Regions of Iran
Iran's thirty-one provinces were divided into five regions on 22 June 2014, based on a decision of Ministry of Interior. In the division, the adjacency, geographical location and similarities of the provinces were considered.
The Constitution of Iran does not provide for regions and they are not the constituent units of the country, but exist purely for the convenience of governmental administration.
Roles and purpose
According to Javad Naserian, Ministry of Interior's Management Development and Human Resources Vice-Minister, the purpose of this division of provinces was creation of synergy, transfer of experience, information exchange, and regional development. Also, it now provides an intermediate level where provinces can discuss their problems among themselves, instead of going immediately to Tehran.
The intention was for each region to have regularly scheduled meetings of the constituent provinces' Governors-general, rotating the meeting place through the provincial capitals. The host province would provide the chairman of each meeting. A regional secretariat would be established in the capital city of the main province of each region, with a coordinating bureau in the Ministry of Interior headquarters in Tehran.
Historical and geographical regions
Histories, travel books and economic analyses often refer to less formal, more historical or geographical, Iranian regions. The borders of these are not fixed and often have changed over time, and even overlapped at the same time.
- Alamut - in the Alborz mountain range of northern Iran;
- Abadeh region - the area of the Qashqai people and their Abadeh rugs, northern Fars Province centered around Abadeh County and usually including parts of far southern Isfahan Province, used both ethnographically and geographically;
- Central Iran: Known as Iraq-i Ajam (Persian Iraq)
- Baluchistan (Southeastern Iran) - sometimes just Sistan and Baluchestan Province and sometimes all of Baluchistan;
- Caspian Iran (Northern Iran, Tabaristan or "Mardi and Hyrcania") - Gilan Province, Mazandaran Province, and Golestan Province, and historically sometimes northern Semnan
- Iranian Azerbaijan - approximately the current provinces of Region 3, but often excluding Kurdistan Province and often excluding the Caspian province of Gilan;
- Iranian Kurdistan - including Kurdistan Province, Kermanshah Province and parts of Ilam Province and parts of West Azerbaijan Province;
- Khorasan - consisting of North Khorasan Province, Razavi Khorasan Province, South Khorasan Province, and sometimes eastern Semnan Province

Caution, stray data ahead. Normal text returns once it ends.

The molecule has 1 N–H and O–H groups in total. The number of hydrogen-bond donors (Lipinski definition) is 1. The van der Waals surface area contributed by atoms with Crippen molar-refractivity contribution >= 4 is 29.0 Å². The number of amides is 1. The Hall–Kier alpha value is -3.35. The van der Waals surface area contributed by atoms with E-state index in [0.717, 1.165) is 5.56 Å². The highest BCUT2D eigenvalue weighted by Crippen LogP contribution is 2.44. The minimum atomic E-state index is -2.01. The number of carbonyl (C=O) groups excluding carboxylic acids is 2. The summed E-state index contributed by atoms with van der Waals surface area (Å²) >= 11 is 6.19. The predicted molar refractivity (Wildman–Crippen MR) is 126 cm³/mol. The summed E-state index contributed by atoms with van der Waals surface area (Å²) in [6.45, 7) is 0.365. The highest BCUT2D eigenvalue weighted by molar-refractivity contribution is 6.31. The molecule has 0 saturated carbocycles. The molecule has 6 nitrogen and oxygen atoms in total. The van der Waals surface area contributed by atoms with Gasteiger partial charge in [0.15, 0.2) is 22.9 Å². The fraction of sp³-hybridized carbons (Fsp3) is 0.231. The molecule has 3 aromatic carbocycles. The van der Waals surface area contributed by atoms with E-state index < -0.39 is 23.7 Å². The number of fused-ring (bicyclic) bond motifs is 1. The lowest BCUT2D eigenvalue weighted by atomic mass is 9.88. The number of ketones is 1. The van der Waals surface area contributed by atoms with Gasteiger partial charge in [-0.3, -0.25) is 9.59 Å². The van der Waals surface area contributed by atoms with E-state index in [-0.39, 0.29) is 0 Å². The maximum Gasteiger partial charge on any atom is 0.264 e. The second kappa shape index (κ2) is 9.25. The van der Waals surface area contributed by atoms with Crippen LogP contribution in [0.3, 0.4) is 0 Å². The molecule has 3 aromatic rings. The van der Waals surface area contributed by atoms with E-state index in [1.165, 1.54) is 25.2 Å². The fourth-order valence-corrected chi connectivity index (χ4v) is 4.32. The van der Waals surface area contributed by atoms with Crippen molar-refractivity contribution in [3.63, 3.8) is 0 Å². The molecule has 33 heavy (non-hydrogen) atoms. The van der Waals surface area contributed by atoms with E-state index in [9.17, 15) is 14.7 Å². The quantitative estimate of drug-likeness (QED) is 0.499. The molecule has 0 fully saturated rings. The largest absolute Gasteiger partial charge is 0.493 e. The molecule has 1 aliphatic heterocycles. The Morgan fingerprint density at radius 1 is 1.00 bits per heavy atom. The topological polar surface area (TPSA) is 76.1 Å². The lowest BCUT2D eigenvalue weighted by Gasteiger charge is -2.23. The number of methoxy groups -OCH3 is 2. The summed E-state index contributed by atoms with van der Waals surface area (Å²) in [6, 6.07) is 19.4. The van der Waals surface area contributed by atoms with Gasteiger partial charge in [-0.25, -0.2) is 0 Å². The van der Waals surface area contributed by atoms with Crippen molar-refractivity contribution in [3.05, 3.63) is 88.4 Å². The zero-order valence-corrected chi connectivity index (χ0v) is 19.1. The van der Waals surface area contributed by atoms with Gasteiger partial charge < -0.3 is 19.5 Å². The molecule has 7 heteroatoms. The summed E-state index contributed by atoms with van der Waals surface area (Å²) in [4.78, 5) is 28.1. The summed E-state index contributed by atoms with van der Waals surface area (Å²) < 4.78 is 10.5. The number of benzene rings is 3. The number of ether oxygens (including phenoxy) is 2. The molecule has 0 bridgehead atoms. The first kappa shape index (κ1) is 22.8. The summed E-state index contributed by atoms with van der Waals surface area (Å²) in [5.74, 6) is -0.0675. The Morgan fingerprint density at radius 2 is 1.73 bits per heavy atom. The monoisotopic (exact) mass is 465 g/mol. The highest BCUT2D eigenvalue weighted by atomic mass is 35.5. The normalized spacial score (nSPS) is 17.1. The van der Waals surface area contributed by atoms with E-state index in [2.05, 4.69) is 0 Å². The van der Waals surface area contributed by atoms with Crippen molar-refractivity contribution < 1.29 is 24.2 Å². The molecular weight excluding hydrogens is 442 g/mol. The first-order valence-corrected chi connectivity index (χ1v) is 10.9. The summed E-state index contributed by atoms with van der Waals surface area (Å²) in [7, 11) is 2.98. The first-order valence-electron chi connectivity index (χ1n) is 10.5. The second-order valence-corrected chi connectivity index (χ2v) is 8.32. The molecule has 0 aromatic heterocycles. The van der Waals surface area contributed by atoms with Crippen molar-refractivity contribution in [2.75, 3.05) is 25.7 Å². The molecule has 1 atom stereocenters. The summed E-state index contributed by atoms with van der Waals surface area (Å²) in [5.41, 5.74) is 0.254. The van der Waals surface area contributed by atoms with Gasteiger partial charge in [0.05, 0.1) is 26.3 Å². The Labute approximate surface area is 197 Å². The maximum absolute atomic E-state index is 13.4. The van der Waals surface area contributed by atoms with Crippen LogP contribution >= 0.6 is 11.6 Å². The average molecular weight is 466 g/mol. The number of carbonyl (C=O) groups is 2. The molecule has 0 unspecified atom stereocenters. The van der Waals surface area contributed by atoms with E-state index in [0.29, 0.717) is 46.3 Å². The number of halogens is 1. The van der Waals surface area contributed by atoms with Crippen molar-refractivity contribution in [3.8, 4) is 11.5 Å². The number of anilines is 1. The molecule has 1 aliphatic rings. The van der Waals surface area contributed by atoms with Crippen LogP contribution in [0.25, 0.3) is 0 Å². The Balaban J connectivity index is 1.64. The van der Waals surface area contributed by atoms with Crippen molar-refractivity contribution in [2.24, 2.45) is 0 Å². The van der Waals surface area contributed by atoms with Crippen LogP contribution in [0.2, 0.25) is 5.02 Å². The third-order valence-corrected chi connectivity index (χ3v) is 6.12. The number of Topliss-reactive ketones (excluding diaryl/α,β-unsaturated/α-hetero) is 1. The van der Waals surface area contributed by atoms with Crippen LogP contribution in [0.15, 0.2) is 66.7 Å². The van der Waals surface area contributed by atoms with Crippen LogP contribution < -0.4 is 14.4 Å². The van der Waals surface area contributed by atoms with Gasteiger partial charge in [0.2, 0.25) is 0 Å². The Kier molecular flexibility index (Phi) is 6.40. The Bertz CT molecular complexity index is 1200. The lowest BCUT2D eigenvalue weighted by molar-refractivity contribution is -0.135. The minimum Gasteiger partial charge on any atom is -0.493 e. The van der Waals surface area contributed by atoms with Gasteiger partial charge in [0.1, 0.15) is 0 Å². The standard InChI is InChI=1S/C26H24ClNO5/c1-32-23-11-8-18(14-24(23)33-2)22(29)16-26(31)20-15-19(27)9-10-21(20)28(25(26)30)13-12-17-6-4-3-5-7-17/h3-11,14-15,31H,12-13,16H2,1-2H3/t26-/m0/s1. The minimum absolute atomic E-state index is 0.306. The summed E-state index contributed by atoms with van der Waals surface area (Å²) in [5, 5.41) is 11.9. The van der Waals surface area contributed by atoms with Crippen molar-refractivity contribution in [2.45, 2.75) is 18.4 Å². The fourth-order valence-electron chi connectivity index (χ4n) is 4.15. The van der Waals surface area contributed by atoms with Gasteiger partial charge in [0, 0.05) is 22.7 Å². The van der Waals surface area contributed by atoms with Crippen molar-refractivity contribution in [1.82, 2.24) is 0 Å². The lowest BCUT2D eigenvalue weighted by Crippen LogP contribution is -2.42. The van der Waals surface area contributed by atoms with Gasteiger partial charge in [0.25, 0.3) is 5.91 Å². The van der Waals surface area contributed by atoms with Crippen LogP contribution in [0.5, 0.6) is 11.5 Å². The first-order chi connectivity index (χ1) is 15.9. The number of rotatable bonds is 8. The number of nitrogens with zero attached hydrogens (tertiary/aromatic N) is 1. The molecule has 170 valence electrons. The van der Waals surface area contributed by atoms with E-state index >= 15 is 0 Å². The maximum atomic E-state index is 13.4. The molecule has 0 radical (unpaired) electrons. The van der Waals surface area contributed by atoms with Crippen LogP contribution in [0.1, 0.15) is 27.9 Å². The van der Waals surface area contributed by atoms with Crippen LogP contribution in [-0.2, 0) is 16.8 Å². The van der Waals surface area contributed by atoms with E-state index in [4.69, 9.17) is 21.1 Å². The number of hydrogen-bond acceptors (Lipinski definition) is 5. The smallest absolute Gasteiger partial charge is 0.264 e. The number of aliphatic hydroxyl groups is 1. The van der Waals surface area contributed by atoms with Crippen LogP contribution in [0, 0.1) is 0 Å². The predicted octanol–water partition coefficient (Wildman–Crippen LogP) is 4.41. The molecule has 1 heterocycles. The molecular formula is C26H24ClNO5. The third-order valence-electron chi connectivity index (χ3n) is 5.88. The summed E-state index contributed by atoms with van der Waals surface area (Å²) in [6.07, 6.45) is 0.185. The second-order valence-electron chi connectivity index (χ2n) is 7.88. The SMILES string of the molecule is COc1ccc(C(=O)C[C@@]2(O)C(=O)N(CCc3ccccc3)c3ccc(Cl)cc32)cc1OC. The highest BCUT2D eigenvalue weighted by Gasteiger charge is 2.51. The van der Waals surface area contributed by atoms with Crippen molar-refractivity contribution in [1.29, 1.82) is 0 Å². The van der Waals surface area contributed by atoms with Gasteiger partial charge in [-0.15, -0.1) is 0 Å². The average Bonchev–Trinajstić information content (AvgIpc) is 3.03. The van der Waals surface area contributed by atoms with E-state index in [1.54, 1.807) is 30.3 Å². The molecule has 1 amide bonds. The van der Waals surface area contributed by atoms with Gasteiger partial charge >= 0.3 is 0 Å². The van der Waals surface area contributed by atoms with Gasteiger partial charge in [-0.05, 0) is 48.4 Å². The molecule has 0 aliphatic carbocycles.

- Persian Gulf Iran (Persian Gulf region of Iran, Southern Iran) - Fars, Kohgiluyeh and Buyer Ahmad, Hormozgan and Bushehr provinces;
- Southeastern Iran (Carmania) - mostly Kerman Province, but often extending to the coast;
- Western Iran (Khuzestan, Elam) - the 'birthplace of Iran', similar to Region 4 (Hamadan Province, Ilam Province, Kermanshah Province, Khuzestan Province, Lorestan Province, Markazi Province), but often including all of or some of Qazvin Province, Kurdistan Province, Chaharmahal and Bakhtiari Province and Kohgiluyeh and Boyer-Ahmad Province;
- In general see Mojtahed-Zadeh, Pirouz, ed. (2007). Boundary Politics and International Boundaries of Iran: A Study of the Origin, Evolution, and Implications of the Boundaries of Modern Iran. Boca Raton, Florida: Universal-Publishers. ISBN 978-1-58112-933-5.
- "همشهری آنلاین-استانهای کشور به ۵ منطقه تقسیم شدند (Provinces were divided into 5 regions)". Hamshahri Online (in Persian). 22 June 2014. Archived from the original on 23 June 2014.
- Shamsnia, S. A.; Shahidi, N.; Liaghat, A.; Sarraf, A. P. & Vahdat, S. F. (2011). "Modeling of Weather Parameters Using Stochastic Methods, ARIMA Model, Case Study: Abadeh Region, Iran" (PDF). IPCBEE. International Conference on Environment and Industrial Innovation (Singapore). 12: 282–285.
- Ramirez-Faria, Carlos, ed. (2007). "Iran". Concise Encyclopeida of World History. New Delhi: Atlantic Publishers. pp. 351–355, page 354. ISBN 978-81-269-0775-5.
- Iran Travel Guide. Tiki Travel (FB Editions). p. 11.
- Minahan, James (1998). Miniature Empires: A Historical Dictionary of the Newly Independent States. Westport, Connecticut: Greenwood Press. p. 24. ISBN 978-0-313-30610-5.
- Bosworth, C. Edmund. "The Ismaʻilis of Quhistan and the Maliks of Nimruz or Sistan". In Daftary, Farhad. Mediaeval Ismaʻili History and Thought. New York: Cambridge University Press. p. 221. ISBN 978-0-521-45140-6.
- "Map of Iran (Regions)". World of Maps (Weltkarte.com). Archived from the original on 25 June 2014.